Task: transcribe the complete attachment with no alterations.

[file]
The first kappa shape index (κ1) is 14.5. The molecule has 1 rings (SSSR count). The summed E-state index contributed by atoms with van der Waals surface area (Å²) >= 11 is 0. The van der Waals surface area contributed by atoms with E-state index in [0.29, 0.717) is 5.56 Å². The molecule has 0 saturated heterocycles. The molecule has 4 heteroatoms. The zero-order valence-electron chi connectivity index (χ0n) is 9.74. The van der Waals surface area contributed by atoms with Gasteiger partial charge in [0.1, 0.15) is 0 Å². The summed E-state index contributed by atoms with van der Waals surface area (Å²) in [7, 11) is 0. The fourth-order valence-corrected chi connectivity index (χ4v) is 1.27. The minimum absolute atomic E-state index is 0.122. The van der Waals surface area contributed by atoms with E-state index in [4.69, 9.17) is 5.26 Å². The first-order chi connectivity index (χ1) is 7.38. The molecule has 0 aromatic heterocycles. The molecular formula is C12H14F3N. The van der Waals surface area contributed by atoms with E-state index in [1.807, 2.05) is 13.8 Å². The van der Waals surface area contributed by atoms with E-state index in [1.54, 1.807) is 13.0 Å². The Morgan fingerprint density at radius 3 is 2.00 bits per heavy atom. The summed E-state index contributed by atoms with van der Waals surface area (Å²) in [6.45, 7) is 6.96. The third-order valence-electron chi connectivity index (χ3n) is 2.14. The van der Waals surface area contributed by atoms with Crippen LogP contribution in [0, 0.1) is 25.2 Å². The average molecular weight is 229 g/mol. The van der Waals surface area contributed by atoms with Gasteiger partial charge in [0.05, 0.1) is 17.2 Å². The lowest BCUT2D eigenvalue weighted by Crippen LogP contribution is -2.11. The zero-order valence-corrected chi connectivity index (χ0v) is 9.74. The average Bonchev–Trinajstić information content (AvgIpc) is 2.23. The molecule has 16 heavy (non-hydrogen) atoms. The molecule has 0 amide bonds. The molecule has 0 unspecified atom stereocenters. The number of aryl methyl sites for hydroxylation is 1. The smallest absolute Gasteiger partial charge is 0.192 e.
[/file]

The first kappa shape index (κ1) is 14.5. The molecule has 1 rings (SSSR count). The summed E-state index contributed by atoms with van der Waals surface area (Å²) >= 11 is 0. The van der Waals surface area contributed by atoms with E-state index in [0.29, 0.717) is 5.56 Å². The molecule has 0 saturated heterocycles. The molecule has 4 heteroatoms. The zero-order valence-electron chi connectivity index (χ0n) is 9.74. The van der Waals surface area contributed by atoms with Gasteiger partial charge in [0.1, 0.15) is 0 Å². The summed E-state index contributed by atoms with van der Waals surface area (Å²) in [7, 11) is 0. The fourth-order valence-corrected chi connectivity index (χ4v) is 1.27. The minimum absolute atomic E-state index is 0.122. The van der Waals surface area contributed by atoms with E-state index in [4.69, 9.17) is 5.26 Å². The first-order chi connectivity index (χ1) is 7.38. The molecule has 0 aromatic heterocycles. The molecular formula is C12H14F3N. The van der Waals surface area contributed by atoms with E-state index in [1.807, 2.05) is 13.8 Å². The van der Waals surface area contributed by atoms with E-state index in [1.54, 1.807) is 13.0 Å². The Morgan fingerprint density at radius 3 is 2.00 bits per heavy atom. The summed E-state index contributed by atoms with van der Waals surface area (Å²) in [6.45, 7) is 6.96. The third-order valence-electron chi connectivity index (χ3n) is 2.14. The van der Waals surface area contributed by atoms with Crippen LogP contribution in [0, 0.1) is 25.2 Å². The average molecular weight is 229 g/mol. The van der Waals surface area contributed by atoms with Gasteiger partial charge in [0.05, 0.1) is 17.2 Å². The lowest BCUT2D eigenvalue weighted by Crippen LogP contribution is -2.11. The zero-order valence-corrected chi connectivity index (χ0v) is 9.74. The average Bonchev–Trinajstić information content (AvgIpc) is 2.23. The molecule has 16 heavy (non-hydrogen) atoms. The molecule has 0 amide bonds. The molecule has 0 unspecified atom stereocenters. The number of aryl methyl sites for hydroxylation is 1. The smallest absolute Gasteiger partial charge is 0.192 e.